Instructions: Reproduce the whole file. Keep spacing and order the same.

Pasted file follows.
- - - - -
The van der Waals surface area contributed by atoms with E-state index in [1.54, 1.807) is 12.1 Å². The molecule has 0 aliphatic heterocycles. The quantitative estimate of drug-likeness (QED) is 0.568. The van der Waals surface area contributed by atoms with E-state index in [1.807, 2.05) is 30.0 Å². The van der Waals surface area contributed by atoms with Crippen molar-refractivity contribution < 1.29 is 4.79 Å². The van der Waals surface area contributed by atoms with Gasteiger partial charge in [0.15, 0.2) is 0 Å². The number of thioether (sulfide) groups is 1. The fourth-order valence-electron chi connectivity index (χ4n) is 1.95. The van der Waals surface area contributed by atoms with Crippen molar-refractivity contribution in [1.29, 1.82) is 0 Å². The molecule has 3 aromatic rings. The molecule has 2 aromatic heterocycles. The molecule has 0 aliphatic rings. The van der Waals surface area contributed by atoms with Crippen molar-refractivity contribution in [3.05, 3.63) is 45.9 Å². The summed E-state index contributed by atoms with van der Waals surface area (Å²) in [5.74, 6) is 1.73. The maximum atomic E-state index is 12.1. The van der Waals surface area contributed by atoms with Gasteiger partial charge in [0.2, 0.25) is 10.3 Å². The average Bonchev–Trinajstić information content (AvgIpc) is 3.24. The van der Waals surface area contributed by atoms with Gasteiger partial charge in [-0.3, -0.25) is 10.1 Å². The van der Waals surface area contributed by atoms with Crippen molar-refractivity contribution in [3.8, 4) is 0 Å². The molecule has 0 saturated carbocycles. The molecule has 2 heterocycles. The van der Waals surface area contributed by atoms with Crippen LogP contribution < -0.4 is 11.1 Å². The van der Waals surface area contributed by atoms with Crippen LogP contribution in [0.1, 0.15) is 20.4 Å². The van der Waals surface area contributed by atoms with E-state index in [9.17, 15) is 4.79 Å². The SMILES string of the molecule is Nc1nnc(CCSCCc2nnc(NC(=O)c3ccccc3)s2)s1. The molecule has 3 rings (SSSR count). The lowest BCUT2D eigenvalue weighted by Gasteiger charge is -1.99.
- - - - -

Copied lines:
The van der Waals surface area contributed by atoms with E-state index in [1.54, 1.807) is 12.1 Å². The molecule has 0 aliphatic heterocycles. The quantitative estimate of drug-likeness (QED) is 0.568. The van der Waals surface area contributed by atoms with E-state index in [1.807, 2.05) is 30.0 Å². The van der Waals surface area contributed by atoms with Crippen molar-refractivity contribution < 1.29 is 4.79 Å². The van der Waals surface area contributed by atoms with Gasteiger partial charge in [0.15, 0.2) is 0 Å². The number of thioether (sulfide) groups is 1. The fourth-order valence-electron chi connectivity index (χ4n) is 1.95. The van der Waals surface area contributed by atoms with Crippen molar-refractivity contribution in [1.29, 1.82) is 0 Å². The molecule has 3 aromatic rings. The molecule has 2 aromatic heterocycles. The molecule has 0 aliphatic rings. The van der Waals surface area contributed by atoms with Crippen molar-refractivity contribution in [3.05, 3.63) is 45.9 Å². The summed E-state index contributed by atoms with van der Waals surface area (Å²) in [5.74, 6) is 1.73. The maximum atomic E-state index is 12.1. The van der Waals surface area contributed by atoms with Gasteiger partial charge in [0.2, 0.25) is 10.3 Å². The average Bonchev–Trinajstić information content (AvgIpc) is 3.24. The van der Waals surface area contributed by atoms with Gasteiger partial charge in [-0.3, -0.25) is 10.1 Å². The van der Waals surface area contributed by atoms with Crippen molar-refractivity contribution in [3.8, 4) is 0 Å². The molecule has 0 saturated carbocycles. The molecule has 2 heterocycles. The van der Waals surface area contributed by atoms with Crippen LogP contribution < -0.4 is 11.1 Å². The van der Waals surface area contributed by atoms with Crippen LogP contribution in [0.1, 0.15) is 20.4 Å². The van der Waals surface area contributed by atoms with E-state index in [9.17, 15) is 4.79 Å². The SMILES string of the molecule is Nc1nnc(CCSCCc2nnc(NC(=O)c3ccccc3)s2)s1. The molecule has 3 rings (SSSR count). The lowest BCUT2D eigenvalue weighted by Gasteiger charge is -1.99.